G8 leaders have signed a new Open Data Charter designed to improve transparency of government information.
The Charter was agreed at the latest G8 Summit in Fermanagh, Northern Ireland. It established five strategic principles that all G8 members, which include the UK, US, Germany, France, Italy, Japan, Russia and Canada, will have to act on.
The first principle is that all government data will now be published openly by default. The group said that free access to and use of open data have a significant value to society and the economy. It was recognised, however, that there is existing legislation regarding intellectual property and sensitive information, which would not be shared.
The second principle is to increase the quality and quantity of data that is released from governments, with attention to fully describing things in plain and clear language. Among the areas where data will be released are education, transport, health, and crime and justice.
The third principle is that open data should be available to use by all, with no charges applicable and no limits to the re-use of such data by citizens. This also includes a commitment to release data in multiple formats, to allow wider dissemination.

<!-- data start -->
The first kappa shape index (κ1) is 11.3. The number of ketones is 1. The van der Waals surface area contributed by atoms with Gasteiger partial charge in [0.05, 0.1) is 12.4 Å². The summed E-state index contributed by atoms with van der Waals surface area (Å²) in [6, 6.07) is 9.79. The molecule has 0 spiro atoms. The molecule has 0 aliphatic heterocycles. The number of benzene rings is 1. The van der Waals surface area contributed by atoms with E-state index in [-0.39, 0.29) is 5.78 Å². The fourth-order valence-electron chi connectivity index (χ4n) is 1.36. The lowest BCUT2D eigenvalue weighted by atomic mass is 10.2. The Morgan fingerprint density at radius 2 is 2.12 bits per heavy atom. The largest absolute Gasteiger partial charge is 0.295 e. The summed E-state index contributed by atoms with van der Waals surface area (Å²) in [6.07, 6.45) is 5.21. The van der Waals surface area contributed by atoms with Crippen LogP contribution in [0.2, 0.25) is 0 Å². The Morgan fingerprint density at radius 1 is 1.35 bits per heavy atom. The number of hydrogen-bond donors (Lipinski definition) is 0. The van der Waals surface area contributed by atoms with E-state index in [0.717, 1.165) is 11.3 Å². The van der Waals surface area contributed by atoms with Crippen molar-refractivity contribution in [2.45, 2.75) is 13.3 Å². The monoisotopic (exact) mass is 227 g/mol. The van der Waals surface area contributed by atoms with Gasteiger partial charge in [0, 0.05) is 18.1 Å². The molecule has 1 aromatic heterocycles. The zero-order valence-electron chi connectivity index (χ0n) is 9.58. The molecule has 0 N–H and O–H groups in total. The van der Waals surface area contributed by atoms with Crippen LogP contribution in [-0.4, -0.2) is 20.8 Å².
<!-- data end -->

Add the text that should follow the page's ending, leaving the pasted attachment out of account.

The fourth principle is the recognition that releasing data improves governance, not only within the G8 countries, but across the world. Information about data collection, standards, and publishing processes will be documented to improve this aspect.
The fifth principle is the recognition that releasing data helps innovation, both in commercial and non-commercial sectors. The group pledged to work on increasing open data literacy and encourage people to get involved in open data promotion.
The move will be a welcome one for advocates of free speech and those wanting government to be more transparent about the collection and use of data.